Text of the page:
A list of best books without Hemingway (particularly "The Sun Also Rises") is not a valid list.

I've read a number of books on the list. Lolita was brilliant, especially considering the content. "Gatsby" was beautifully written, but limited in range.

And why "Fellowship" and not "The Lord of the Rings"? Are they ignorant of the fact that the book was split into three because the publisher wanted it that way?

And why is Rowling on the final list at all? Best-selling series, sure, but far and away not the best novel of the past 125 years.

The Times' critical judgment is on a part with their news judgment.

Saint Croix said...

No Hemingway?

rcocean said...

One more comment, GWTW was my Mother's favorite movie and she saw it everytime it was released in the theater. I like it too, although I wish Randolph Scott had played Ashely instead of wimpy Leslie Howard. Its hard to see why Scarlett would perfer Howard to Clark Gable but maybe women can see it.

Maynard said...

Of course they would not cite The Fountainhead or Atlas Shrugged.

The only reason they cited 1984 is because they continue to believe that it is about right wing fascism. LOL!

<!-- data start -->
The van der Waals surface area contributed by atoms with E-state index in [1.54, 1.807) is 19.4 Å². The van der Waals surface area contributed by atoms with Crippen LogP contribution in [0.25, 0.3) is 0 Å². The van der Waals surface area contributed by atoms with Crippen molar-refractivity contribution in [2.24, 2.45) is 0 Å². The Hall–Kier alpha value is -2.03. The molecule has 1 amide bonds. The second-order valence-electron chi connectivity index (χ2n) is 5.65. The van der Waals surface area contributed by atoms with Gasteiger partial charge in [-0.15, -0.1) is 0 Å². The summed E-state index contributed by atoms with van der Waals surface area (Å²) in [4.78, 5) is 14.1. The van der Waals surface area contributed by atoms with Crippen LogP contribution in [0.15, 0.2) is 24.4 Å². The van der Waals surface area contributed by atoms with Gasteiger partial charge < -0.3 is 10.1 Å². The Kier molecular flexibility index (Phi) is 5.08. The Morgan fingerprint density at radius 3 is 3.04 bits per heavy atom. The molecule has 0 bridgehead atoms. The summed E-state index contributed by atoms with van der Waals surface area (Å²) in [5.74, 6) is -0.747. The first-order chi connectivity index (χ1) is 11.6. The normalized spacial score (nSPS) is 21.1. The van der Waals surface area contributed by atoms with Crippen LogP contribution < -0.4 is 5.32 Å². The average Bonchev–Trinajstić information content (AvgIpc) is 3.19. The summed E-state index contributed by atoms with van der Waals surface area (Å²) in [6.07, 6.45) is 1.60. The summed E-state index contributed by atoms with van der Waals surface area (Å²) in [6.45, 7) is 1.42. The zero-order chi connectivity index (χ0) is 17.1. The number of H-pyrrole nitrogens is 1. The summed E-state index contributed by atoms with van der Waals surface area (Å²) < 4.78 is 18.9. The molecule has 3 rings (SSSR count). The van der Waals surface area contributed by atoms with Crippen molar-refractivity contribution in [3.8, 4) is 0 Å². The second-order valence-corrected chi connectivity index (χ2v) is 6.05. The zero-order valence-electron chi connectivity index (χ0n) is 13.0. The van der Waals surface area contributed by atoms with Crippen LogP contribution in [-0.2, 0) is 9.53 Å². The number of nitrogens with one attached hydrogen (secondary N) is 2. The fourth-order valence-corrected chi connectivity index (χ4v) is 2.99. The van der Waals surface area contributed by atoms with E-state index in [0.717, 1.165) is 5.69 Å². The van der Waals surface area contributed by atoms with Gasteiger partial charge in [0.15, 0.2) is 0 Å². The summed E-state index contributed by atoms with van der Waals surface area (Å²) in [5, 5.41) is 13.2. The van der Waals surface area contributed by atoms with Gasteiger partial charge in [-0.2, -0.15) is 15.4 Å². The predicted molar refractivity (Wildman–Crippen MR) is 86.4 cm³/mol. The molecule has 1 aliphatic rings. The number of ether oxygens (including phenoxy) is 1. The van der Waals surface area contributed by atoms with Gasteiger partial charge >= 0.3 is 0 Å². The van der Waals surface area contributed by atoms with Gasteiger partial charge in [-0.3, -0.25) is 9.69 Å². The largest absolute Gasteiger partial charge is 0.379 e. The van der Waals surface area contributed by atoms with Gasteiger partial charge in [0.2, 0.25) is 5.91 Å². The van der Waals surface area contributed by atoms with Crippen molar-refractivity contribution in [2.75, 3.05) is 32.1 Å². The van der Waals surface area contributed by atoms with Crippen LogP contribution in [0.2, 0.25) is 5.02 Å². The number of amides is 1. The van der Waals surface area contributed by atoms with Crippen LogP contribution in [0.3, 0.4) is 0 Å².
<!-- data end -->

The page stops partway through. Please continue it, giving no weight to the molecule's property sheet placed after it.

mikee said...

So the list makers took every assigned book from HS and college English, and threw in some top best sellers from the NYT fiction list, and left off all other older books that aren't still taught in schools now. As good as any other list of "bests" that arbitrarily excludes almost everything.

chuck said...

I've read 10.4 of the books (never finished One Hundred Years of Solitude). I wouldn't call any of them the best ever, but do recall that Gone With the Wind was a book I couldn't put down. IIRC, I was about 14/15 when I read it.

Joe Smith said...

And how many aren't taught in prog colleges anymore?

Morrison (black) and Steinbeck (a white lefty) are probably safe.

But the horde will find a way to cancel both soon enough...

Narr said...

I'm very well read but have only read Orwell, Tolkien, Heller, Marquez, and Nabokov from that list.

Of the five, Nabokov towers as an artist. The other three are great in their own rights and will stand the test of time IMO (maybe not Marquez).

I've started Dunces several times w/o finding the thread. Someone else noted no Pynchon; I'd like to see Burgess too.

By the "Would I Read This Book Again?" test, except for LOTR and OHYS, I'd answer yes, probably.

mesquito said...

I’ve read 13, which makes me an egghead. That was years ago. Now I mostly read tweets.

FullMoon said...

Gone With the Wind.
Setup and electrotyped 1936

High tech back in the day.

Ice Nine said...

Is there anyone here who didn't know before seeing it that the overrated (for obvious reasons) 'Beloved' and 'The Handmaid’s Tale' would be on NYT's list?